I was nervous about our little expedition because it is very hot here at the moment and Ants is really hard to manoeuvre when immobile (which is most of the time now). But at 11am he was able to walk, with his walker, the short distance up the hallway and to the outside front driveway where I bottom-shoved him into the car. This bottom-shoving method is very effective; I just get his right leg into the car while he is standing up clinging to the open car door, then I sort of swing my right hip against his left hip to plonk him into the seat. This is not a method I recommend to care staff, who are not allowed to assist once outside the building anyway, but I don’t have to adhere to the care staff rules when it comes to Anthony because I am not his carer, I am his wife. And he seems to get a bit of a kick out of my rough handling – ha!

An hour and a half later we arrived at his childhood home.


We parked there for awhile and admired the scenery and I asked him questions that he had already answered years ago, like about the hedge that he planted and trimmed obsessively for years. “Looks like someone is doing the same thing,” I remarked but, by this time, Ants was finding it hard to articulate anything and his words were skewed.


Then we drove the short distance to the tree park and he suddenly got a bit excited and mentioned the name of a woman he told me about years ago. She and her brother owned the farm adjacent to Anthony’s parents’ and, as a boy, he used to walk up to visit her. I am going to call her Eleanor for the sake of privacy despite the fact that she probably died years ago. So little-boy Anthony used to walk up the hill to visit in-her-30s Eleanor and she would feed him with home-made cake and sometimes play the piano.

At the tree park, I stopped the car and we admired the view and I said, “She was obviously a wonderful person, Ants” – then, right out of left field, he said “There was no sex.”

Right, okay ….


After that, I asked Ants if he wanted to go to the old pub which has been refurbished and he nodded yes but I could see he was getting very tired. This pub is a place we’ve been to from time to time over the years, but this time I knew I would be unable to get Ants out of the car, let alone into the pub, so I parked the car in a shady spot and ran inside to check it out.

I ordered two light beers and asked if it would be okay for us to drink these in the car because my husband was too disabled to come in. Yes that was fine. Then I asked to see the menu and they had oysters – joy, bliss! So I hurried back to the car with the beers and told Ants about the oysters and went back to order half a dozen.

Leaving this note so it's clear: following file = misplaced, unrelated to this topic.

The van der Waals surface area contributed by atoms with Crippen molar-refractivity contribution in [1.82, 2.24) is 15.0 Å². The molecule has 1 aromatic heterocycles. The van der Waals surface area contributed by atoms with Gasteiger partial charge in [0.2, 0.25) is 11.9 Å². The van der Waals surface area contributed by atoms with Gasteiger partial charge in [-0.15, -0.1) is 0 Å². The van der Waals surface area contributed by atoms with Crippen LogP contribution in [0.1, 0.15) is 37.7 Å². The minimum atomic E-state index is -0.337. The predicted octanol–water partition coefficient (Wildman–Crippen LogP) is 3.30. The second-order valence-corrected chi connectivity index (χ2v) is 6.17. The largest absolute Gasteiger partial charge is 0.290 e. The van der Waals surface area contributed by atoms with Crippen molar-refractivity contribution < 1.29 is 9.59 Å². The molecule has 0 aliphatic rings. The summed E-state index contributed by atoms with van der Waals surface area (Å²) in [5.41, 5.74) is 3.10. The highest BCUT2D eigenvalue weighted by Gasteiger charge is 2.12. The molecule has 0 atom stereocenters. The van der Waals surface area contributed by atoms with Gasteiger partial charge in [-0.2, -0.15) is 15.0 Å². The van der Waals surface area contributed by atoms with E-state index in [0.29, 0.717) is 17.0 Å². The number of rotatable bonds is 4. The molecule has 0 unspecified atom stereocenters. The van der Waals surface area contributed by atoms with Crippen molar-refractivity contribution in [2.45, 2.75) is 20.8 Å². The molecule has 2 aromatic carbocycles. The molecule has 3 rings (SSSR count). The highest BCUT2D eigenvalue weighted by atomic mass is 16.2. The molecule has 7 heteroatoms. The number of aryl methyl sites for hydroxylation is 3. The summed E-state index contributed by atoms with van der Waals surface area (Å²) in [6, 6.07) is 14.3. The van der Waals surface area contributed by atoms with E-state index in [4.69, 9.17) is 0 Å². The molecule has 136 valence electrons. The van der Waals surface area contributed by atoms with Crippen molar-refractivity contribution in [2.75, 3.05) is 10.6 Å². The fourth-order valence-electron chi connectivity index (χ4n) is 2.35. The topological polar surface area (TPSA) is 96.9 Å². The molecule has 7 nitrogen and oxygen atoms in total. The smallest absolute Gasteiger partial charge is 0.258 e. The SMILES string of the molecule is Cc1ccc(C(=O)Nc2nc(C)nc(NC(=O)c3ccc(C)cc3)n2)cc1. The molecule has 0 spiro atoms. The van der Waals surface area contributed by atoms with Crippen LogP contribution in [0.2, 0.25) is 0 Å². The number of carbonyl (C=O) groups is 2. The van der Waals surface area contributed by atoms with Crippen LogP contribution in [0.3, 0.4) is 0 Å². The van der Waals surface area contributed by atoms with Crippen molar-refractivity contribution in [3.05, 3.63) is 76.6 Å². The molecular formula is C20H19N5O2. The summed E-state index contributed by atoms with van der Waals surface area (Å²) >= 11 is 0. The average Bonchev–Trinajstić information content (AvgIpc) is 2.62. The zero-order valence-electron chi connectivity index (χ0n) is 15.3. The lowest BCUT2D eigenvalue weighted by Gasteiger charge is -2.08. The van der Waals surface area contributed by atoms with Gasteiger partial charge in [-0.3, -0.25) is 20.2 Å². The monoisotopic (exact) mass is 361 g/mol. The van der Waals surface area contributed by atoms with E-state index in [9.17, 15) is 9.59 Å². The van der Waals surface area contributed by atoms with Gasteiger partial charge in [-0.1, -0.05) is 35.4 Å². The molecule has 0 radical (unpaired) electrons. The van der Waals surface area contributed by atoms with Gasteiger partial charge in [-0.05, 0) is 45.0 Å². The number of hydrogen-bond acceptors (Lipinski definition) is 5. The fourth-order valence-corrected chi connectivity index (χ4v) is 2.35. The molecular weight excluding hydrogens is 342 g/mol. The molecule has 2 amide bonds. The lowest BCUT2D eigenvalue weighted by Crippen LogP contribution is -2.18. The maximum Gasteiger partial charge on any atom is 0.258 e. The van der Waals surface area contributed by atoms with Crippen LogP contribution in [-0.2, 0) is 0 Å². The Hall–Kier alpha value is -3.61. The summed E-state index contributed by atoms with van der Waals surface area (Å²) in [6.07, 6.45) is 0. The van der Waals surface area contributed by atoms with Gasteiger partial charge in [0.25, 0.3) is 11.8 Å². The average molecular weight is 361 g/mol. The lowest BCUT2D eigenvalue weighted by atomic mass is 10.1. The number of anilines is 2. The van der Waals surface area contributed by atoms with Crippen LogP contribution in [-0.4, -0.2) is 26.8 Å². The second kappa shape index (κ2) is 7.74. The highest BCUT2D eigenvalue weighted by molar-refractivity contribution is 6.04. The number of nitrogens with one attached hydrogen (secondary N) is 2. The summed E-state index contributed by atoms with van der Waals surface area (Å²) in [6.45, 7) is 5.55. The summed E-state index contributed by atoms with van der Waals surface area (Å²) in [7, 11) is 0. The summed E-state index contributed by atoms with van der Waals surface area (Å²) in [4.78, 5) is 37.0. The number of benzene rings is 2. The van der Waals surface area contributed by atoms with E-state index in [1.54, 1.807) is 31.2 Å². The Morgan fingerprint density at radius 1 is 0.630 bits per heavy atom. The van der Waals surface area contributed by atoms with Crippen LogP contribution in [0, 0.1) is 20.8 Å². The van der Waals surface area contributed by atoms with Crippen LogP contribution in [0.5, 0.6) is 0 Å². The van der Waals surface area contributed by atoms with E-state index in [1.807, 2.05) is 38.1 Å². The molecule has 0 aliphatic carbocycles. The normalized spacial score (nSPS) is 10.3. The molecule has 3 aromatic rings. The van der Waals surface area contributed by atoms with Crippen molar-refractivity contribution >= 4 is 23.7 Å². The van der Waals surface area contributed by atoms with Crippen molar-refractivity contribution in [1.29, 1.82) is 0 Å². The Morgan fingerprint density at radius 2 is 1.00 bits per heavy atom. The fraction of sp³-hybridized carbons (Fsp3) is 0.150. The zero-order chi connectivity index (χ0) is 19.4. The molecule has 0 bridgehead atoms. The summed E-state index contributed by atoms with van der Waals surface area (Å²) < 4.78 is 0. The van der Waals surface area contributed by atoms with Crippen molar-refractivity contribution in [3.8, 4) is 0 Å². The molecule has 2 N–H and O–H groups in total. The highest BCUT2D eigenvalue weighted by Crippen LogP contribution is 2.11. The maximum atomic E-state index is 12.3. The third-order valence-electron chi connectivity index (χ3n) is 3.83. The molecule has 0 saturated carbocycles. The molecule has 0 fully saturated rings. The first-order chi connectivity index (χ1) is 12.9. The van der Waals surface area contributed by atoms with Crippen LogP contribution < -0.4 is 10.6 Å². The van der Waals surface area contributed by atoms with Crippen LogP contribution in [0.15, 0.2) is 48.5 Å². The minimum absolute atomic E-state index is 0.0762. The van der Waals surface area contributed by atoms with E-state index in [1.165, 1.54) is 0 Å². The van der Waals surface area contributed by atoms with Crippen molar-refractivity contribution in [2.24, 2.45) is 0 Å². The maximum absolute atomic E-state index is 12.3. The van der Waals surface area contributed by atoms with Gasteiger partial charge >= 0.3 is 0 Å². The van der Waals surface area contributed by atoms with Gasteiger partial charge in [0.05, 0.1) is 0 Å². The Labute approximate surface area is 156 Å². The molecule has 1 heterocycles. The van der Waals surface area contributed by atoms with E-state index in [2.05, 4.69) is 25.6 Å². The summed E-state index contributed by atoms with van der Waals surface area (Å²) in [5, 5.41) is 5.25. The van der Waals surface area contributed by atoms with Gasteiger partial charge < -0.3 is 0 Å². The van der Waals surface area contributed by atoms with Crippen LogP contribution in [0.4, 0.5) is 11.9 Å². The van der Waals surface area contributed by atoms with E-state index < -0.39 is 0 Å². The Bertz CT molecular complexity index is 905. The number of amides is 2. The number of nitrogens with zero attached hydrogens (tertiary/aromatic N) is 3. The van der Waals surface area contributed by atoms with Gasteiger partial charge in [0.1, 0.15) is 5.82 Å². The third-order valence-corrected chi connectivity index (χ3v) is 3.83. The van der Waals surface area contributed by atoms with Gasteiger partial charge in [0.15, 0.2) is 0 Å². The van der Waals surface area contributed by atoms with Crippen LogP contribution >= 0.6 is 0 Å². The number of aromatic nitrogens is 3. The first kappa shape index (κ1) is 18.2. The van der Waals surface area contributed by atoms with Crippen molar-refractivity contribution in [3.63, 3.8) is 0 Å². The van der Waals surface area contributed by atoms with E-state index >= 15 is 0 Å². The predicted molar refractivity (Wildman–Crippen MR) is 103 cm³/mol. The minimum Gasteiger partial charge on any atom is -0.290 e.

I had to feed these to him because his hands don’t work very well anymore but he vacuumed them down as you can see! So then I raced back into the pub and ordered another half dozen and the chef delivered them right to the car – amazing!

By this time I could see that Anthony was utterly exhausted and there was still 100 kms to travel back to the nursing home. So I drove with the radio on (Ants loves music) and, periodically, put my non-driving hand into his or around his shoulders. We got back nearly four hours after we’d left and the very thing I’d dreaded happened. Ants couldn’t get out of the car or stand up or speak, so I went inside and got a wheelchair but that was still very difficult. Nevertheless I eventually got him back to his room and asked the care staff if they could attend to him soon. Then I kissed him again and asked if his birthday had been okay.

“Not too bad,” he said.

This photo shows what happens when I ask Ants to smile for the camera – mmmm.

Happy birthday to my beautiful, incorrigible, resilient, fantastic, sarcastic, wonderful husband!


“Chaos to Clear”

“Chaos to Clear” is the name of a local organisation I discovered last week. The lovely woman, Dina, who is the boss/instigator of this innovative organisation, came out to the farm last week for a preliminary glimpse of the chaos and, much to my relief, told me that she had ‘seen worse’ which I found very reassuring!

In order to give Dina a bit of context, I described to her what I think must have happened over the last three years since Anthony moved to the nursing home in December, 2011, just after Ming finished high school. The first part of 2012 was consumed with Ming’s spinal surgery, blurry memories of adjusting to Ants being in a nursing home, enormously difficult efforts to bring Ants home as much as possible, and the decision to resign from my job as a university lecturer of nearly 20 years.